The travel category is betting on experience and technology to capture growing demand in 2024.

According to the latest dentsu Global Ad Spend Forecasts, ad investments in travel and transportation are expected to grow by 7.5% in 2024 – making it the fastest-growing category. As consumer and business demand for travel is back, advertisers can leverage fandoms and technology to gain a competitive edge.

Growth in the travel industry

It is clear that travel demand is back. The revenge travel trend we have seen following the COVID-19 pandemic is not over yet, and the category is taking a cautiously optimistic approach to growth to 2024.

This is true for both the consumer segment and the business segment. Although the latter is not back to where it was in 2019 due to the rise of hybrid and remote work, we expect small and medium businesses to be particularly active after lagging in return to travel over the last few years.

Of course, there are global forces at work that could change this growth projection. Looking at the airline industry, ongoing conflicts could affect energy prices, which could ultimately impact flight prices and decrease demand and profitability. Looking at the hotel category, investment in infrastructure is plateauing despite the demand growth because of the increasing cost of borrowing money and building.

In the longer term, increased focus on sustainability could also influence consumer demand, although we don’t see greener attitudes materialising into substantial change in volume at the moment: people still travel at will.

What’s the future of tourism?

2024 is going to be a year of big media moments.

Key elections will happen in major markets across the world, from the US to India. While elections typically do not affect demand for travel, they will impact the ad investments of travel brands. With political ads on the rise and taking over almost every form of communication, the cost of doing business may increase and brands will have to be particularly vigilant guardians of brand safety and suitability if they want to stay clear from confrontational content.

2024 will also be a great year for sports, with the Paris Olympics and Paralympics and the CONMEBOL Copa América on the horizon and travelers from all over the world will be eager to attend.

We see the travel category increasingly embracing these moments less as individual events and more as end-to-end experiences. Consider the economic impact concerts by Beyoncé and Taylor Swift have on cities.

There is a huge potential for travel companies to tap into the passions of communities and fandoms to curate and tailor entire travel experiences that include sports, music, and food. How brands cater to fans’ full experience within a travel environment, and how they leverage these opportunities in media, will be a key talking point in 2024.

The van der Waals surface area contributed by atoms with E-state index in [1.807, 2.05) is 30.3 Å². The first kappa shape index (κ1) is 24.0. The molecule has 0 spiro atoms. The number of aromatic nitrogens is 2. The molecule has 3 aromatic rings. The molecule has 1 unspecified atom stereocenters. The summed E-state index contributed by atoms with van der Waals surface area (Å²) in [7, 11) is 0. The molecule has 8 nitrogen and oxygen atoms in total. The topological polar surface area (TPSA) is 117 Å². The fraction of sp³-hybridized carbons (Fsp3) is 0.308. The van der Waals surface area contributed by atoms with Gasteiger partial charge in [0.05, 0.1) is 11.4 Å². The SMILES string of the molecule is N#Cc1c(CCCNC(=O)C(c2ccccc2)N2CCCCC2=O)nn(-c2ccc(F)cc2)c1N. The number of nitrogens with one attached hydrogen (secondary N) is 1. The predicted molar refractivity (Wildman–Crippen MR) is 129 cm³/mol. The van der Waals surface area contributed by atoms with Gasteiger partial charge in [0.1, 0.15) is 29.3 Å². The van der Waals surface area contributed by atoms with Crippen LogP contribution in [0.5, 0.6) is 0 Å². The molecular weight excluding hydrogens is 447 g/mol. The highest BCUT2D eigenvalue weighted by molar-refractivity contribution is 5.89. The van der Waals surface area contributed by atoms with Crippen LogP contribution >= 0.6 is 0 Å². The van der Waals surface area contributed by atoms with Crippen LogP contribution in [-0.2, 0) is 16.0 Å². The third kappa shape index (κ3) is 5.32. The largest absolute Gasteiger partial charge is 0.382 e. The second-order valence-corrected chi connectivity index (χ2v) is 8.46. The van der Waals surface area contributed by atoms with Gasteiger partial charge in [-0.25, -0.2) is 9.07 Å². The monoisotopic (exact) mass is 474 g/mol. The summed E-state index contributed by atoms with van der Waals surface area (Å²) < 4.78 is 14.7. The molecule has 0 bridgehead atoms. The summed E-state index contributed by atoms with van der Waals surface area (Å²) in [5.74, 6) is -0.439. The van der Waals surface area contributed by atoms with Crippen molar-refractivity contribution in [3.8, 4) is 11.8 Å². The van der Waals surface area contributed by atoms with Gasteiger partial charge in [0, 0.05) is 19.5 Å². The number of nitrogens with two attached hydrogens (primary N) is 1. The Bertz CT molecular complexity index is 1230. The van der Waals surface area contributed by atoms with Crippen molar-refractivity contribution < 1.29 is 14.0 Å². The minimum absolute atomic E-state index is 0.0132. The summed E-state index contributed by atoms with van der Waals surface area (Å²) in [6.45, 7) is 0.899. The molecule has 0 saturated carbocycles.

Influencers will play an increasingly important part in attracting these communities as well. We know the impact influencers can have on travel destinations: see how the Amalfi Coast has turned into a tourist hot spot in recent years after popping up all over online channels.

Even so, many within the travel category think influencer marketing has still not reached its full potential and that all the major travel brands will be looking to develop closer relationships with influencers who align well with them (vs. have the biggest following) in 2024.

Media success is about delivering upon the right need state

To make the most of media opportunities in 2024, it is important for travel advertisers to continue to modernise their investment strategy moving forward, to become less reliant on traditional channels and more focused on channels where they can target in a more efficient way, such as connected TV. Addressable channels will be key as they enable travel brands to better adapt to the user’s need state (e.g., business travel vs. a family trip) to deliver the best experience and message in the right space.

This focus on need state requires travel organisations to become more agile in how they operate their media to have the ability to pivot on a dime. It also requires working closely with partners such as data providers and tech platforms to keep the pulse on the most relevant consumer insights, for example, through spikes in search terms, and on the latest technology developments that could improve the traveler experience.

A few years ago, augmented reality and virtual reality were all the rage, but, except for a few experiments, they have not really taken off in the category as there was not really any consumer demand for them. This doesn’t mean these technologies will never work, especially if innovations like Apple Vision Pro disrupt the segment in 2024, but travel companies are being cautious in how much they invest in that space based on consumer needs. At this point travelers want to experience “the real thing,” but AR will continue to give them a “taste” of what their next trip could be.

Conversely, generative AI is gathering a lot of interest from the category because it responds to the imperative of serving the audience's need states in two ways.

First, it can help travel advertisers to be more agile with their media through better optimisations, use of available data and adaptation of messages (e.g., to generate imagery for an ad through a simple prompt – an interesting efficiency prospect for travel companies with large destination portfolios).

Second, it presents benefits in terms of user experience, and simplifying travel planning, and we expect to see more generative AI-powered concierges such as KAYAK’s virtual travel assistant in 2024. 

Click here to download the latest dentsu Global Ad Spend Forecasts report.